European Journal of Nuclear Medicine 02/2014; 41(6). DOI:10.1007/s00259-013-2680-8 · 4.53 Impact Factor
  • Source
    [Show abstract] [Hide abstract]
    ABSTRACT: Retroperitoneal soft tissue sarcomas are characterized by a high rate of local recurrence. Complete tumor resection is the only potentially curative therapeutic option. The concept of a systematic compartmental resection is to remove the tumor en bloc with a margin of uninvolved tissue and organs. This is frequently only achieved by multivisceral resection which often includes kidney, colon, pancreas and parts of the diaphragm or the psoas muscle. The adoption of such a policy of multivisceral organ resection improves the proportion of curative resections and, ultimately, results in lower local recurrence rates. The present article comprehensively describes the operative procedures, perioperative treatment and the oncological results of surgery for retroperitoneal sarcomas. The role of surgery in oncological treatment plans and the importance of specialized centres are outlined in detail.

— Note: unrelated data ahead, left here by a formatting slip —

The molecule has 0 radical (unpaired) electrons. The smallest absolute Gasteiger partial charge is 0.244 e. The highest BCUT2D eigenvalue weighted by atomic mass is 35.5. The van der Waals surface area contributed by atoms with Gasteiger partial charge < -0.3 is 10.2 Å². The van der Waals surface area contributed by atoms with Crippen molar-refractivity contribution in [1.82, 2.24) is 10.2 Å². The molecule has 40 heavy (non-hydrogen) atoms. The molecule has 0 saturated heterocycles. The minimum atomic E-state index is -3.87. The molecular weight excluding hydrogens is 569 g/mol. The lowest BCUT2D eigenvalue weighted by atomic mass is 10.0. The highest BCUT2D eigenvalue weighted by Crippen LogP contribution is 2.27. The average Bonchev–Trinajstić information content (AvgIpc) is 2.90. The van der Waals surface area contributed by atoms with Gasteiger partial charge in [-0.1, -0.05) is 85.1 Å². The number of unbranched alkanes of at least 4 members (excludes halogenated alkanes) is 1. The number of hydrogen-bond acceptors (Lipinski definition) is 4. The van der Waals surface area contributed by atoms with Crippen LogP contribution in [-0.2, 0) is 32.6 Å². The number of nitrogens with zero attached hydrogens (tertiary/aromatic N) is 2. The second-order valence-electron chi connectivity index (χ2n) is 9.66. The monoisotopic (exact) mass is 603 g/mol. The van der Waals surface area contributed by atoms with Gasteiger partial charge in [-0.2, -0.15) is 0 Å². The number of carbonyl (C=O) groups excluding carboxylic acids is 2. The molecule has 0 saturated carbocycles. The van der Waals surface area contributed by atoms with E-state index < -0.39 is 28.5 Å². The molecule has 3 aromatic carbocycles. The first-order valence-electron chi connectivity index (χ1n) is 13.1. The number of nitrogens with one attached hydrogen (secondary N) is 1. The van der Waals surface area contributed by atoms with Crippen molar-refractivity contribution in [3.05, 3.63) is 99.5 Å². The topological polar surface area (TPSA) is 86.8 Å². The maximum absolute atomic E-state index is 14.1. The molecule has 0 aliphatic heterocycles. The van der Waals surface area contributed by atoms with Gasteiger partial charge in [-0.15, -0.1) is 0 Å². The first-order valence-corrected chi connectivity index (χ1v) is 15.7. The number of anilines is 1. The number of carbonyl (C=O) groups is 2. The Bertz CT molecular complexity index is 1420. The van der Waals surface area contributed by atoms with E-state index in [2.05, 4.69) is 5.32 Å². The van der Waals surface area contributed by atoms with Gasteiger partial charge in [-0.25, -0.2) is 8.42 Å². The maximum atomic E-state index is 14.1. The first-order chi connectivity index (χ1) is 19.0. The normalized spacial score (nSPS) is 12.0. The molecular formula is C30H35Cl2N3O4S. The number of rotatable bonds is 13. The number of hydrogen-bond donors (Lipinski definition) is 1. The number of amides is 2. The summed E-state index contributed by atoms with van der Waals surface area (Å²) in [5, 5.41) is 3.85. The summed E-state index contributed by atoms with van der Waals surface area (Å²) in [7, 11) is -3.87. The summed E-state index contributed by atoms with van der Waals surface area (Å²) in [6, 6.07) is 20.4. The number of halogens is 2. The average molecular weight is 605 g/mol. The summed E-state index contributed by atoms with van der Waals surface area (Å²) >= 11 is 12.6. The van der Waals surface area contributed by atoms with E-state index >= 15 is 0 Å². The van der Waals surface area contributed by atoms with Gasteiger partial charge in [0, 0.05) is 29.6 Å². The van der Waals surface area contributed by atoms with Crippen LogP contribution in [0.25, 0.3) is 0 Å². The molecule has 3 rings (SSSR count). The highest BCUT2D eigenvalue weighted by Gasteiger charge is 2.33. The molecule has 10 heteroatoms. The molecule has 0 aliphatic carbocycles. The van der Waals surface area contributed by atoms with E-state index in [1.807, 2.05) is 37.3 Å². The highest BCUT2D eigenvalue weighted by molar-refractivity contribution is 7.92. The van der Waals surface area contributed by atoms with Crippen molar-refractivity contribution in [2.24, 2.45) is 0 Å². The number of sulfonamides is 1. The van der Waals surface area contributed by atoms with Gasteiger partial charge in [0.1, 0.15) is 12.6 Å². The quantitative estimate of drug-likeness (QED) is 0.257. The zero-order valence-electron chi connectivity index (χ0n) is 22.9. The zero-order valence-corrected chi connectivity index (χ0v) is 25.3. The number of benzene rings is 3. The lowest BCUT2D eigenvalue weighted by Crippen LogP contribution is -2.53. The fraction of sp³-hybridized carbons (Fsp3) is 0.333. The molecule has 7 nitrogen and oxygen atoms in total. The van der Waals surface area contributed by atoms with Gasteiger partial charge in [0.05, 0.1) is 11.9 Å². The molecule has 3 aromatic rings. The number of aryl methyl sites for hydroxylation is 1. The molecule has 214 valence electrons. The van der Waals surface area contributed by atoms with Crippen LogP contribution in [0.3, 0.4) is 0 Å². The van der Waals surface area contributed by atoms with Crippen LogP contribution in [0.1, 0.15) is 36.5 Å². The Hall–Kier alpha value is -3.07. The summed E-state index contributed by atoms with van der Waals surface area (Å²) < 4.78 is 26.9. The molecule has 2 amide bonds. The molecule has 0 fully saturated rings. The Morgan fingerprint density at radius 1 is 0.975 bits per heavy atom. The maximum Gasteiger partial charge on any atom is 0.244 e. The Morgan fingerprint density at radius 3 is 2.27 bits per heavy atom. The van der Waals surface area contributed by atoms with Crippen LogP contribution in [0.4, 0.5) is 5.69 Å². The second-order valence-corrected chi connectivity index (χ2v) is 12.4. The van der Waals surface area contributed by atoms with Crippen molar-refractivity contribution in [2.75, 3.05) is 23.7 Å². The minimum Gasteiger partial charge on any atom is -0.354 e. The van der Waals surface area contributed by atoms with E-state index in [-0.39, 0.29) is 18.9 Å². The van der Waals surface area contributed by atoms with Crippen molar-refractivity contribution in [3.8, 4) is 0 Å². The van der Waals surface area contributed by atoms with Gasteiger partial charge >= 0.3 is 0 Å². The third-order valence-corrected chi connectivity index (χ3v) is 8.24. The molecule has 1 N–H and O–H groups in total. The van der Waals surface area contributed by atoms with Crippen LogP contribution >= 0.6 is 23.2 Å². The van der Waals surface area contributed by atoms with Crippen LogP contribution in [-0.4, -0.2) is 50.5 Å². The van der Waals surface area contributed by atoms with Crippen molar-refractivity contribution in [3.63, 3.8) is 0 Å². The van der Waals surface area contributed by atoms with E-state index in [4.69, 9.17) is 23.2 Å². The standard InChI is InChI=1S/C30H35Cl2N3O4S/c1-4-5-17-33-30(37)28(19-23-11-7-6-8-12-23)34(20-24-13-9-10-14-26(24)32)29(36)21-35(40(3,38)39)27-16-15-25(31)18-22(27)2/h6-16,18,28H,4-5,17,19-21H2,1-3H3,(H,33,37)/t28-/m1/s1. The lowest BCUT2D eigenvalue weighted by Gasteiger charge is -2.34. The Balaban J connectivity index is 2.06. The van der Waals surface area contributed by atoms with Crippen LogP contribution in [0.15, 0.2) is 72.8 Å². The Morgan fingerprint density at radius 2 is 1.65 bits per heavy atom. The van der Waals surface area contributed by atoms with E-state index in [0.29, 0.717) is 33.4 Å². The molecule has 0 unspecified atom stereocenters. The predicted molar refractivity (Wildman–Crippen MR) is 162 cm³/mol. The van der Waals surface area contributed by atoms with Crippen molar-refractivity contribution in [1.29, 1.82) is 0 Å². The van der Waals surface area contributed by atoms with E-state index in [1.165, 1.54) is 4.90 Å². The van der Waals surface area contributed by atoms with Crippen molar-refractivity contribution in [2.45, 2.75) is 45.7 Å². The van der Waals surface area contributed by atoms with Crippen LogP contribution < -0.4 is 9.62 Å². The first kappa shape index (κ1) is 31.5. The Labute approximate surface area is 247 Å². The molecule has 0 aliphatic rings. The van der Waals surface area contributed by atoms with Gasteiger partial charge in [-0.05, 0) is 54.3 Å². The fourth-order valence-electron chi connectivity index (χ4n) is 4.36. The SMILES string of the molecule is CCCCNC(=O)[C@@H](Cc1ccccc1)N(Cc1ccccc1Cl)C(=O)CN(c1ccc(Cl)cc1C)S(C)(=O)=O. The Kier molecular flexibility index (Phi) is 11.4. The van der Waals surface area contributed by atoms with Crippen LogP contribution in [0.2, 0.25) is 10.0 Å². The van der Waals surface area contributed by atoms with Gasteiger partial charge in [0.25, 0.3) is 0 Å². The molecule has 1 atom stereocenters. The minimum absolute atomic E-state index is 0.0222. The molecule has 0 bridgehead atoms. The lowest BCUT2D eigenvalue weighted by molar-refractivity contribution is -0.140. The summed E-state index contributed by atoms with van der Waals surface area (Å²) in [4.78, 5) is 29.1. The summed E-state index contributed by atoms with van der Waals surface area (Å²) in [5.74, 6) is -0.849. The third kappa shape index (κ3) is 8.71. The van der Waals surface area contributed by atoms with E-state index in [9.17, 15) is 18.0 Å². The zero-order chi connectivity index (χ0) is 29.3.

Der Chirurg 04/2014; 85(5). DOI:10.1007/s00104-013-2688-4 · 0.52 Impact Factor